1. Inadequate financing
Just like any other project to be actualize, power generation and transmission is capital intensive. However, in some instances finances may be inadequate and in other instances there can be complete lack of finance to fund a project. Generation and transmission of power needs expensive facilities.
There has been reports that Power Purchase Agreements have been inconsistent. Furthermore, electricity consumers has raised complains concerning inaccurate meter readings, need for bribes to access power, and sometimes favoritism
3. Improper community involvement
Land has always been an issue in Kenya. Thus, for a power option that requires huge tracts of land for transmission or generation of power that would result in displacing a community, conflict can arise.
4. Policy Issues
Lack of clarity and regular change of policy has been a hindrance to power generation and transmission. Regulations concerning Kenya electric grid are unclear, power expansion policy frequently change as soon as leadership is changed, and transparency is still a issue to be resolved in the energy sector.
Kenyan Institutions Involved In Energy Sector In Kenya
In order to be fully satisfied as a power generator or perhaps a distributing company, it is important to follow the correct protocals involved. Individuals who work independently in the energy sector needs approval by the correct institutions to offer services such as solar installation legally.
The following are the top 9 companies in Kenya that are in energy sector. Each institution has a key responsibility independent from each other that your should know.
1. Energy Regulation Commission (ERC)
ERC is responsible for licensing companies and individuals working in all the energy sector to legally offer their services in Kenya. All needed certifications and standards must be met before one can be licensed by ERC.
Policies set by the Ministry of Energy and Petroleum should be met. Besides, one needs to be tax compliant and you need to register with Kenya Revenue Authority.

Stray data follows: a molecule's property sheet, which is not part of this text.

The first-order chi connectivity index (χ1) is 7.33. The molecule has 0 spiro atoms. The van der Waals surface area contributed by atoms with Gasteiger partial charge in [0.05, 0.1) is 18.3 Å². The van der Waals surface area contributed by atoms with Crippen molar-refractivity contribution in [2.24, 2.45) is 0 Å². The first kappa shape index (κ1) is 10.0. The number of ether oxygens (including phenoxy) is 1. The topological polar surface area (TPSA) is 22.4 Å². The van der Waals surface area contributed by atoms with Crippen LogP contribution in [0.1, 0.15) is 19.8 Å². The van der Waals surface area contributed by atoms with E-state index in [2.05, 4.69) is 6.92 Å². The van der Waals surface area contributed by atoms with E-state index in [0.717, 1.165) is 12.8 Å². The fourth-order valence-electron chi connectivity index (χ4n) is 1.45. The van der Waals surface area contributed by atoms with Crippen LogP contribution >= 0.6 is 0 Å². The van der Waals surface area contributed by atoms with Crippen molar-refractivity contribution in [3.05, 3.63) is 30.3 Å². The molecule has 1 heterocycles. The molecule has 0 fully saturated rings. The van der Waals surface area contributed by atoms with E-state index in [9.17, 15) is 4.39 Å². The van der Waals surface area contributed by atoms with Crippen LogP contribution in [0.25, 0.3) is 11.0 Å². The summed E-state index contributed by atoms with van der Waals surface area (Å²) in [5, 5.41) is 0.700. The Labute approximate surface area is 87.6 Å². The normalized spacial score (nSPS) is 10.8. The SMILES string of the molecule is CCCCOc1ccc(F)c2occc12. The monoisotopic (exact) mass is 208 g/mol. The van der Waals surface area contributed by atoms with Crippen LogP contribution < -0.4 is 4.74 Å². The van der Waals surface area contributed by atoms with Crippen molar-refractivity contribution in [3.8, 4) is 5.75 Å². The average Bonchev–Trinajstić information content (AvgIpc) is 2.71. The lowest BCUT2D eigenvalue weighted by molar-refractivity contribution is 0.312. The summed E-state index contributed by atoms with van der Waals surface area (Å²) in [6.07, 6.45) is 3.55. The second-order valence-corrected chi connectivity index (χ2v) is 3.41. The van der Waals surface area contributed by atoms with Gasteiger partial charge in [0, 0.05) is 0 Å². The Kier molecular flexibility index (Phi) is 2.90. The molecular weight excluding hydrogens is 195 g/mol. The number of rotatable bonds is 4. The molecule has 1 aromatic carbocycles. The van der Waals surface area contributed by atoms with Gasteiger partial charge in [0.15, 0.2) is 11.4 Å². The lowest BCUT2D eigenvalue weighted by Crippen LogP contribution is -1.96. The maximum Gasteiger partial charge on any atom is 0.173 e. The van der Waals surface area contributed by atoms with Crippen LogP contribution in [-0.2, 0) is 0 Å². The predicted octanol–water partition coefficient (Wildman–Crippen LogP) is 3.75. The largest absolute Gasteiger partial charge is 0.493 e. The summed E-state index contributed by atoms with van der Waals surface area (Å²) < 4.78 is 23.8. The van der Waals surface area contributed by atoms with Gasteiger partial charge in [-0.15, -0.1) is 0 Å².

2. Ministry of Energy and Petroleum (MoEP)
MoEP is responsible for developing energy policies concerning energy development
3. Ministry Of Planning, Local Authority
Engages in physical planning.
4. Kenya Energy Generation Company (KENGEN)
KENGEN is involved in power generation using hydro and Geo-thermal power plants
5. Kenya Bureau Of Standards
Ascertain the quality of the facility, services, and safety involved in the energy sector
6. Kenya Power
Entails in the distribution or transmission of power off the grid
7. Rural Electrification Authority And Ministry Of Energy And Petroleum (REA)
Manages the rural electrification
8. Kenya Electricity Transmission Company Limited (KETRACO)
KETRACO is involved with managing the electricity transmission lines. In fact, KETRACO builds, plans, design, and operates electricity lines linking substations. The institution manages the national grid system.
9. National Environmental Management Authority
The institution is involved in the coordination and managing the environmental factors.
Now you have a clear picture of ‘what are the power options for power generation in Kenya’, popular source is hydro power for generation of electricity. Other sources include geothermal, thermal, wind, solar, and biomass. Solar is becoming popular among Kenyans due to its long run minimal cost.